February 2007 Quick Links
By Eric Goldman
* The California Highway Patrol (which, for reasons unclear to me, has investigatory power here) has concluded that the Angelides campaign did not break any laws when they reverse-guessed URLs on Schwarzenegger’s website and found an unrestricted page with a video of the Gov wondering about Assemblywoman Bonnie Garcia’s “hot” temperament because of her mixture of “black blood” and “Latino blood” and referring to Assembly Republicans as a “wild bunch.” The CHP did recommend that Schwarzenegger’s team tighten up their website security. Silly reminder: if you really want keep information a secret, don’t put it on a website without password protection.
UPDATE: Greg Haverkamp points me to this document, which explains that the CHP has enforcement power over Penal Code 502 violations involving state computers. Interesting. In my mind, I see Erik Estrada revving up his PowerBook to bust some baddies…
* Voda v. Cordis Corp., 2007 WL 269431 (Fed. Cir. Feb. 1, 2007). Patent owner can’t litigate infringement of foreign patent rights in US court as part of supplemental jurisdiction over a US patent infringement claim. Patry’s writeup.
* NYT on how YouTube indirectly motivates teens to deliberately do stupid things just for the opportunity to post them and perhaps get notoriety. I had a first-hand observation of this when I trolled through YouTube looking for a Listerine commercial that I might show in class while teaching a case involving Listerine. A search for the word “Listerine” in YouTube produces video after video of people doing stupid things with Listerine, like eating big stacks of their breath film or snorting the breath spray and then writhing in pain. Watching video after video of people repetitively doing stupid stunts, I felt like shouting to these people: “IF YOU’RE GOING TO DO SOMETHING STUPID ON YOUTUBE, AT LEAST BE ORIGINAL!”
* From Steve Bryant at eWeek: Shannon Stovall sues Yahoo for including her photo in Yahoo’s welcome email, claiming Yahoo violated her rights of publicity/privacy to the tune of $10M compensatory damages and $10M punitive damages.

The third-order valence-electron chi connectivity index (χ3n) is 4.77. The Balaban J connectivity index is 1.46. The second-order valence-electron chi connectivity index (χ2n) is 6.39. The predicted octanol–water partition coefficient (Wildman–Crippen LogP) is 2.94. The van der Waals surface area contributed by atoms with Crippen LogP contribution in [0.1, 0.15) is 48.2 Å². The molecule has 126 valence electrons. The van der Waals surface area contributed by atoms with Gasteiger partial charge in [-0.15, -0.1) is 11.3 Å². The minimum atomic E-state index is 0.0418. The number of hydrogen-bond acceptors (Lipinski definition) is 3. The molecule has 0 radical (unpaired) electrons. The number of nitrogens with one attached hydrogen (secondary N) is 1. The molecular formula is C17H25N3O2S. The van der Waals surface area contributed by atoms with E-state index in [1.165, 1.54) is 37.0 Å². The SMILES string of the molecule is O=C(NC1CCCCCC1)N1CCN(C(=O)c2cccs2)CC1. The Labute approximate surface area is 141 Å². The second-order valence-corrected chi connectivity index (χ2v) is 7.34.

* Digg users may mark content they don’t agree with as “spam.” The most recent example is Danny Sullivan’s post on SEO, which got Dugg and then was eliminated when anti-SEO Digg users flagged it as spam. If a website defers content grading to its users, it has to trust that they are reporting their feedback accurately. If they aren’t, the whole user grading process breaks down. And speaking of breakdowns, there is an active secondary market for Digg votes–check out how Annalee Newitz bought front page placement on Digg for about $100.
* The always-colorful Chris Hoofnagle has released a new paper, “The Denialists’ Deck of Cards: An Illustrated Taxonomy of Rhetoric Used to Frustrate Consumer Protection Efforts.” By his standards, I suspect I’ve dealt a full house with some of my rhetoric! Now, I wonder if he’s going to create a complementary deck for bogus rhetorical tactics used by consumer protection “advocates”?
* From the EFF: “Debbie Foster, a single mom who was improperly sued by the RIAA back in 2004 for file sharing, has won back her attorneys’ fees.” Capitol Records v. Foster, No. 04-1569-W (W.D. Okla. Feb. 6, 2007). Unfortunately, that hasn’t stopped the plaintiff from advancing nonsense arguments in the case, including the specious argument that a computer owner is automatically responsible if third parties use the computer to infringe copyrights. Fred at the EFF rightly debunks this argument.